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Full Online Book HomeLong StoriesGoldsmith - Chapter 13. Goldsmith In Society
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Goldsmith - Chapter 13. Goldsmith In Society Post by :ben.g Category :Long Stories Author :William Black Date :May 2012 Read :896

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Goldsmith - Chapter 13. Goldsmith In Society


The appearance of the _Good-natured Man ushered in a halcyon period in Goldsmith's life. The _Traveller and the _Vicar had gained for him only reputation: this new comedy put L500 in his pocket. Of course that was too big a sum for Goldsmith to have about him long. Four-fifths of it he immediately expended on the purchase and decoration of a set of chambers in Brick Court, Middle Temple; with the remainder he appears to have begun a series of entertainments in this new abode, which were perhaps more remarkable for their mirth than their decorum. There was no sort of frolic in which Goldsmith would not indulge for the amusement of his guests; he would sing them songs; he would throw his wig to the ceiling; he would dance a minuet. And then they had cards, forfeits, blind-man's-buff, until Mr. Blackstone, then engaged on his _Commentaries in the rooms below, was driven nearly mad by the uproar. These parties would seem to have been of a most nondescript character--chance gatherings of any obscure authors or actors whom he happened to meet; but from time to time there were more formal entertainments, at which Johnson, Percy, and similar distinguished persons were present. Moreover, Dr. Goldsmith himself was much asked out to dinner too; and so, not content with the "Tyrian bloom, satin grain and garter, blue-silk breeches," which Mr. Filby had provided for the evening of the production of the comedy, he now had another suit "lined with silk, and gold buttons," that he might appear in proper guise. Then he had his airs of consequence too. This was his answer to an invitation from Kelly, who was his rival of the hour: "I would with pleasure accept your kind invitation, but to tell you the truth, my dear boy, my _Traveller has found me a home in so many places, that I am engaged, I believe, three days. Let me see. To-day I dine with Edmund Burke, to-morrow with Dr. Nugent, and the next day with Topham Beauclerc; but I'll tell you what I'll do for you, I'll dine with you on Saturday." Kelly told this story as against Goldsmith; but surely there is not so much ostentation in the reply. Directly after _Tristram Shandy was published, Sterne found himself fourteen deep in dinner engagements: why should not the author of the _Traveller and the _Vicar and the _Good-natured Man have his engagements also? And perhaps it was but right that Mr. Kelly, who was after all only a critic and scribbler, though he had written a play which was for the moment enjoying an undeserved popularity, should be given to understand that Dr. Goldsmith was not to be asked to a hole-and-corner chop at a moment's notice. To-day he dines with Mr. Burke; to-morrow with Dr. Nugent; the day after with Mr. Beauclerc. If you wish to have the honour of his company, you may choose a day after that; and then, with his new wig, with his coat of Tyrian bloom and blue silk breeches, with a smart sword at his side, his gold-headed cane in his hand, and his hat under his elbow, he will present himself in due course. Dr. Goldsmith is announced, and makes his grave bow; this is the man of genius about whom all the town is talking; the friend of Burke, of Reynolds, of Johnson, of Hogarth; this is not the ragged Irishman who was some time ago earning a crust by running errands for an apothecary.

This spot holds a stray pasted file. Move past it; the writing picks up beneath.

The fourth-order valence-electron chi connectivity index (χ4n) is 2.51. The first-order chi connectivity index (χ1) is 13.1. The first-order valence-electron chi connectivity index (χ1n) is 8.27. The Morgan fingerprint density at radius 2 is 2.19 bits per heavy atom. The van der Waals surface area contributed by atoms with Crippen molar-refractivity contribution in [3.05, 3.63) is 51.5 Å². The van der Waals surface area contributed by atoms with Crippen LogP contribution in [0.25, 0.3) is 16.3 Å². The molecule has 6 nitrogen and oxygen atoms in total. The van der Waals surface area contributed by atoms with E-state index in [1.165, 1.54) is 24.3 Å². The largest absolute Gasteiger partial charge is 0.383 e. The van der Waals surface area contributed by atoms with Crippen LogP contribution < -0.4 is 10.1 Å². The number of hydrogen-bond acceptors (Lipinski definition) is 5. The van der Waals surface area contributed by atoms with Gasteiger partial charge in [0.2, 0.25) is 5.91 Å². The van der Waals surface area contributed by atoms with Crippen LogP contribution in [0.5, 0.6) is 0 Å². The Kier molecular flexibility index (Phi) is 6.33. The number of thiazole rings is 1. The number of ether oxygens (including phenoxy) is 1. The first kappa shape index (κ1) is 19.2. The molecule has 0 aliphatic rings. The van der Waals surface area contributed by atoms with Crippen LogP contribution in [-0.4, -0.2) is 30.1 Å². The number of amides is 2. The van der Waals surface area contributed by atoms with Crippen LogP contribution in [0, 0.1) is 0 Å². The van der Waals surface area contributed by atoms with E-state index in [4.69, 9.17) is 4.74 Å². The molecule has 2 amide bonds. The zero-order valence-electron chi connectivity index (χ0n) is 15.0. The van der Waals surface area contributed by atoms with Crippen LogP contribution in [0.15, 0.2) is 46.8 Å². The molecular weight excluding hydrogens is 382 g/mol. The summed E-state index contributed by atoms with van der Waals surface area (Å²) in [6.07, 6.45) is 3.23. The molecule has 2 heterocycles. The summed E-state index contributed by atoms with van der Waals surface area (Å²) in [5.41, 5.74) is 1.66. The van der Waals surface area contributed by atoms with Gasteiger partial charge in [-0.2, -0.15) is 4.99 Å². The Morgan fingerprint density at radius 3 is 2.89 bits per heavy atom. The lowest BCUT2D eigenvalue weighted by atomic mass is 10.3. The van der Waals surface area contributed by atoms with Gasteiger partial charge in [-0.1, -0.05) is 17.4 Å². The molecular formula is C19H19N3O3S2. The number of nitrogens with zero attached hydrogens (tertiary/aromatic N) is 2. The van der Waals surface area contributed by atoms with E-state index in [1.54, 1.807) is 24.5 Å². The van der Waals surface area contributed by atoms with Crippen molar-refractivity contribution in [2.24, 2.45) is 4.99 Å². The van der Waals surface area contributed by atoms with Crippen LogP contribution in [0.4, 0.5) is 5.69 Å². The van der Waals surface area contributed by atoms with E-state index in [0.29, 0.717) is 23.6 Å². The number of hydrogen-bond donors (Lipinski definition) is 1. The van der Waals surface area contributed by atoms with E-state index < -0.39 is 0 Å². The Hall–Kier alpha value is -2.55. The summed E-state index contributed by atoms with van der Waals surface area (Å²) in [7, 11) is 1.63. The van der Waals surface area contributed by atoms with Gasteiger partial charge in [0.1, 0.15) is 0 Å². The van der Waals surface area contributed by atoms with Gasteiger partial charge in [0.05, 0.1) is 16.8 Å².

Goldsmith's grand airs, however, were assumed but seldom; and they never imposed on anybody. His acquaintances treated him with a familiarity which testified rather to his good-nature than to their good taste. Now and again, indeed, he was prompted to resent this familiarity; but the effort was not successful. In the "high jinks" to which he good-humouredly resorted for the entertainment of his guests he permitted a freedom which it was afterwards not very easy to discard; and as he was always ready to make a butt of himself for the amusement of his friends and acquaintances, it came to be recognised that anybody was allowed to play off a joke on "Goldy." The jokes, such of them as have been put on record, are of the poorest sort. The horse-collar is never far off. One gladly turns from these dismal humours of the tavern and the club to the picture of Goldsmith's enjoying what he called a "Shoemaker's Holiday" in the company of one or two chosen intimates. Goldsmith, baited and bothered by the wits of a public-house, became a different being when he had assumed the guidance of a small party of chosen friends bent on having a day's frugal pleasure. We are indebted to one Cooke, a neighbour of Goldsmith's in the Temple, not only for a most interesting description of one of those shoemaker's holidays, but also for the knowledge that Goldsmith had even now begun writing the _Deserted Village_, which was not published till 1770, two years later. Goldsmith, though he could turn out plenty of manufactured stuff for the booksellers, worked slowly at the special story or poem with which he meant to "strike for honest fame." This Mr. Cooke, calling on him one morning, discovered that Goldsmith had that day written these ten lines of the _Deserted Village_:--